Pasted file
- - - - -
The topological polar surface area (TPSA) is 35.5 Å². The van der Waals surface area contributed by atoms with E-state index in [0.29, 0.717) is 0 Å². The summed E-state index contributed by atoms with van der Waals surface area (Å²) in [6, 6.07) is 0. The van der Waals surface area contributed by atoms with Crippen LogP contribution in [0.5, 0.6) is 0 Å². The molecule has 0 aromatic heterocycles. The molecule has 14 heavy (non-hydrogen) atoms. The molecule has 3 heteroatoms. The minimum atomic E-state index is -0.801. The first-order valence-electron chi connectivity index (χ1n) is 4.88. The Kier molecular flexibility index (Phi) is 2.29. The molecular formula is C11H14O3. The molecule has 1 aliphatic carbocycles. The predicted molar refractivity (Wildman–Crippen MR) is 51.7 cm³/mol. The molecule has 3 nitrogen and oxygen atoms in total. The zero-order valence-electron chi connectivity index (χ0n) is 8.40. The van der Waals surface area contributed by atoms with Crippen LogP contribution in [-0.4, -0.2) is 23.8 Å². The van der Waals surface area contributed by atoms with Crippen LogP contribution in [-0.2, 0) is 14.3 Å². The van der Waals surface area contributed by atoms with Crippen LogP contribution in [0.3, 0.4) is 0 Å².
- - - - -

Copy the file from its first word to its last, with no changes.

The topological polar surface area (TPSA) is 35.5 Å². The van der Waals surface area contributed by atoms with E-state index in [0.29, 0.717) is 0 Å². The summed E-state index contributed by atoms with van der Waals surface area (Å²) in [6, 6.07) is 0. The van der Waals surface area contributed by atoms with Crippen LogP contribution in [0.5, 0.6) is 0 Å². The molecule has 0 aromatic heterocycles. The molecule has 14 heavy (non-hydrogen) atoms. The molecule has 3 heteroatoms. The minimum atomic E-state index is -0.801. The first-order valence-electron chi connectivity index (χ1n) is 4.88. The Kier molecular flexibility index (Phi) is 2.29. The molecular formula is C11H14O3. The molecule has 1 aliphatic carbocycles. The predicted molar refractivity (Wildman–Crippen MR) is 51.7 cm³/mol. The molecule has 3 nitrogen and oxygen atoms in total. The zero-order valence-electron chi connectivity index (χ0n) is 8.40. The van der Waals surface area contributed by atoms with Crippen LogP contribution in [-0.4, -0.2) is 23.8 Å². The van der Waals surface area contributed by atoms with Crippen LogP contribution in [-0.2, 0) is 14.3 Å². The van der Waals surface area contributed by atoms with Crippen LogP contribution in [0.3, 0.4) is 0 Å².